Each of us are Jews of Choice. Each of us…has the ability to approach our Judaism in deeper and meaningful ways

              

After Purim and Passover, it is easy to overlook the final spring holiday on the Jewish calendar. Shavuot should not go unnoticed. Shavuot is one of our three Pilgrimage Festivals, (Sukkot, Passover and Shavuot) when the Israelites brought their sacrifices to the Temple in Jerusalem.

Each year on the Jewish holiday of Shavuot, we re-enact the receiving of the Ten Commandments and the Torah at Mount Sinai. It is not surprising then that the allotted Torah portion on Shavuot is that of the Ten Commandments. What is not as obvious is the connection to our Haftorah portion, the story of the Book of Ruth. Who was Ruth?

Ruth was the daughter in law of Naomi. As the story goes, Naomi’s husband passed away, soon followed by both of her sons. Naomi had two daughters-in-law, Orpah and Ruth. When Naomi’s sons died, she instructed her daughters-in-law to leave her and find new husbands and a new way of life. Orpah tearfully hugged and kissed Naomi goodbye and went on her way. Ruth on the other hand, did not leave. Ruth uttered these famous words, “Wherever you go, I will go. Your people shall be my people.” Ruth stayed with her mother-in-law, Naomi.

From this story, Ruth becomes the prototype for conversion. Out of love for her mother-in-law and after living in accordance to Jewish lifestyle and customs, Ruth takes on Judaism as a way of life. As a result of her loyalty and devotion, Naomi arranges it so that Ruth is married off to her kinsman, Boaz. Her sincerity and love were rewarded.

There is a midrash that explains that, when Moses received the Torah at Mount Sinai, all of the Israelites underwent a conversion. Never before having exposure to the mitzvot, the commandments that were just revealed in the Torah, this type of Judaism was new for all of the Israelites. This Jewish way of life was more detailed and structured. The covenant, the promise between God and the Jewish people, was strengthened by the revelation and acceptance of the Torah.  In that moment, Judaism changed.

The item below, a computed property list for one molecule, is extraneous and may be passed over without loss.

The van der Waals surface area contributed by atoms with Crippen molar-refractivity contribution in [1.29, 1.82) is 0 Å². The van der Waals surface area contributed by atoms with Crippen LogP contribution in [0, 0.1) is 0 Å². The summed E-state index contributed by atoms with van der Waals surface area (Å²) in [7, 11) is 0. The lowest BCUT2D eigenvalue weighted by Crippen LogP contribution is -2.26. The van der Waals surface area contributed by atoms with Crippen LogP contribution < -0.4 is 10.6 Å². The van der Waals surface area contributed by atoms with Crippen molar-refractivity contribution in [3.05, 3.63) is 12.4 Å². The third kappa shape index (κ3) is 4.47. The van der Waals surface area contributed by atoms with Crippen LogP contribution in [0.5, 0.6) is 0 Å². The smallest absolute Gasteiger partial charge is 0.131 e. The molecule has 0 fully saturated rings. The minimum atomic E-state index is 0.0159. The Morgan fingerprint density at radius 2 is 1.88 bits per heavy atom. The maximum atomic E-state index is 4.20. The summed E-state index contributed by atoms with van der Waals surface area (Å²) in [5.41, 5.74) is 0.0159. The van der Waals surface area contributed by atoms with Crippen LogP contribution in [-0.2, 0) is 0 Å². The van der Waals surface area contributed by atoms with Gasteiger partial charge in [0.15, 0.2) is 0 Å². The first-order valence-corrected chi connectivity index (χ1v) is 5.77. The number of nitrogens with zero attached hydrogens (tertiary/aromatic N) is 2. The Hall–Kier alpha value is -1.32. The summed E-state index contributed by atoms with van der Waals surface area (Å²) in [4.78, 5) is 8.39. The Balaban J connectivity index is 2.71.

As Rabbi Mordecai Kaplan once said, “Judaism is an evolving religious civilization.” Our divine mission as Jewish people is to be a “light unto the nations.” We are not asked to act as missionaries but rather to model exemplary behavior that demonstrates our beliefs and values. Both Judaism itself and the Jewish people change and evolve. Ruth became Jewish after living among the Jewish people, through a sincere desire to become a part of the community and out of love for Naomi.

Today there are many reasons why individuals convert to Judaism. For some, it’s the desire to be a part of the Jewish community, a place where they have found understanding and friendship. For others, they have discovered Judaism through the eyes of a partner, and together are seeking to create an authentic life experience.

Traditionally the term for a convert has been a ger, which can be translated as a stranger or foreigner, someone who comes from another place. Today we often use the term, “Jew by Choice.” Yet in these day and age, with the myriad of choices available to us, we are all Jews by choice. Each of us, like Ruth and like the Israelites assembled at the foot of Mount Sinai, has the ability to approach our Judaism in deeper and meaningful ways. We are continued asked to respond to the question, will we stay or will we go?

We can see Ruth as a model, not just for conversion but even more so for the choice each of us must make. We have a choice, whether to go our own ways, or take on the traditions of our ancestors. The young men and women in this year’s Confirmation Class have taken their commitment to the next level and demonstrate their devotion to the Jewish way of life. They are to be commended and respected. On Saturday, May 20th, at 5:30pm, our 10th grade students will be confirming their choice to live Jewish lives. This is not merely an event for these families, but rather a special occasion for our entire congregation, as the next generation of “Jews by Choice” are received into our TBA community. These young adults are the future of Reform Judaism. Each of us are Jews of Choice. We each choose whether or not we wish to engage with our community, adhere to tradition and celebrate the Jewish holidays and life cycle events. My hope this Shavuot is that you will be like Ruth, and like our Confirmation Students, choosing a Jewish way of life.   Chag Sameach!

Shavuot at the Temple:

Erev Shavuot services (with Yizkor) will be held on Tuesday night May 30 at 7:30pm. As is customary on Shavuot, we will be following our service with a Tikkun Leil Shavuot, a late-night period of study and reflection, ending by midnight. On Wednesday morning, May 31, a Shavuot/Yizkor service will take place at 9am and the Family Shavuot celebration for preschoolers and their families will take place at 10:30 am. - Cantor Eschler will lead a Shavuot sing-along, followed by a dairy snack.